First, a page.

>I don't know how the FCC or the AM A feel about the recent episode of Geraldo in which the trash-time talk show host had fat removed from his derriere and injected into his face on-air. But I thought it was a compelling study of an ego run amok. First, Rivera went through this charade of debating with himself whether to submit to the procedure, repeating over and over, "I'm a boxer. I can't do this. I'm a boxer." (Somehow I think if vanity and macho were to fight for Geraldo's soul, macho would take quite a beating.) So whom did he consult? Joan Rivers. She's about as likely to say no to cosmetic surgery as Marlon Brando is to turn down an ice-cream cone.

Geraldo also asked his wife, C.C., who produces his show, if he should go through with it. She joked that she'd rather see him consult the other doctor on his panel that day, the one doing penis enlargements. Geraldo didn't appreciate the humor. "Just kidding, right, hon? Right, hon? Just kidding?" he kept repeating with a grim wait-till-I-get-you-home tone.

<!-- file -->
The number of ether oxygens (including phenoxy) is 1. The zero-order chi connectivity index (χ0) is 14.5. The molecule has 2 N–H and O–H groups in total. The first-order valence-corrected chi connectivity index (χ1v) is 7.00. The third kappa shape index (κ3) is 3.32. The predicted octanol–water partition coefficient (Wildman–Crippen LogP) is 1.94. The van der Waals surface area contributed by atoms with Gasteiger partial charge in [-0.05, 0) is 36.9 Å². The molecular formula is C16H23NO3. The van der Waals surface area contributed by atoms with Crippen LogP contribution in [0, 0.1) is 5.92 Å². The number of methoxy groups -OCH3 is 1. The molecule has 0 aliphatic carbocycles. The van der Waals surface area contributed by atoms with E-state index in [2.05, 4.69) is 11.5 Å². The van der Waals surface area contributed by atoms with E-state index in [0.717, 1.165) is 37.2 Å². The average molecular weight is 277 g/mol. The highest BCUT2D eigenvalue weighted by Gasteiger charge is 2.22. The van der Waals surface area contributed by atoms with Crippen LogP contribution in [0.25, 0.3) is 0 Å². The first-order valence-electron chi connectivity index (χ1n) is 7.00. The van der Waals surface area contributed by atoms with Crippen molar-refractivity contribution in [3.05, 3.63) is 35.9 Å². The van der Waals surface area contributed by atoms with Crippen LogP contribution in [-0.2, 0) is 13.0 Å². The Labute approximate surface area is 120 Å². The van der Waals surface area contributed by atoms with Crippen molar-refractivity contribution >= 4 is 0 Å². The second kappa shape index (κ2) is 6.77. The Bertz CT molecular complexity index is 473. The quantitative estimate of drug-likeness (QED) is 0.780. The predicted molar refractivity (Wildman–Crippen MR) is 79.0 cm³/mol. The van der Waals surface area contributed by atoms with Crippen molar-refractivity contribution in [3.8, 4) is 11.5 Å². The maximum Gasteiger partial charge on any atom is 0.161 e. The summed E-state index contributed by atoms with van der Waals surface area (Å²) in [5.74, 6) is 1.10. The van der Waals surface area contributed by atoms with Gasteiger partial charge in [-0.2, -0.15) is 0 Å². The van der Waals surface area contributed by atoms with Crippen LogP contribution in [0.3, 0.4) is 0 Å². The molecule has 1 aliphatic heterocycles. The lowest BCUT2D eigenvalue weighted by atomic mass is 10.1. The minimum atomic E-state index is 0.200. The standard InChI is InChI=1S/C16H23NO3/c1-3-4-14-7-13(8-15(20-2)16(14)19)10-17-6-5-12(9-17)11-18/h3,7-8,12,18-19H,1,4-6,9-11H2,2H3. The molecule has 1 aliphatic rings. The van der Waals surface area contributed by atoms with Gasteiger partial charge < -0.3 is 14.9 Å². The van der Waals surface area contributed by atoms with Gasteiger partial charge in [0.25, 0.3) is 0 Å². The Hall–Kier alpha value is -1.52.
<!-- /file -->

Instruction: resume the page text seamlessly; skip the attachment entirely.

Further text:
Touchy, touchy. Then Geraldo twice stood center stage and, with a banner emblazoned GERALDO held up in front of him, flirted with the audience while he dropped his pants to have his posterior first anesthetized and then drained. Right, pal, there's nothing sexier than seeing a lumpy guy bent over while a doctor prods him with a syringe. Then came the big moment. As he lay there with this gross orange goop about to be injected into his forehead, what were Geraldo's thoughts? "Great," he said. "Now the camera is looking right up my nose."

This guy doesn't need any more fat transferred to his head, but is there a euthanasia-ologist in the house?

>ARE YE MAD JOHNNY?

FOR MONTHS CARSON HAS BEEN SAYING, "What do I care? I'm out of here in May." Well, his devil-may-care attitude is getting more pronounced—and seeming less like a joke each week. Just before going to commercial after showing a bleep-filled clip of Mercedes Ruehl in The Fisher King, Johnny turned to the camera and announced, "And, by the way, the mystery words were *$%# and #@*&." The expletives were, of course, deleted again, but it didn't take a lip-reader to see what Carson was saying. Those NBC censors better keep their fingers on the bleepers. Johnny is going out with a bang.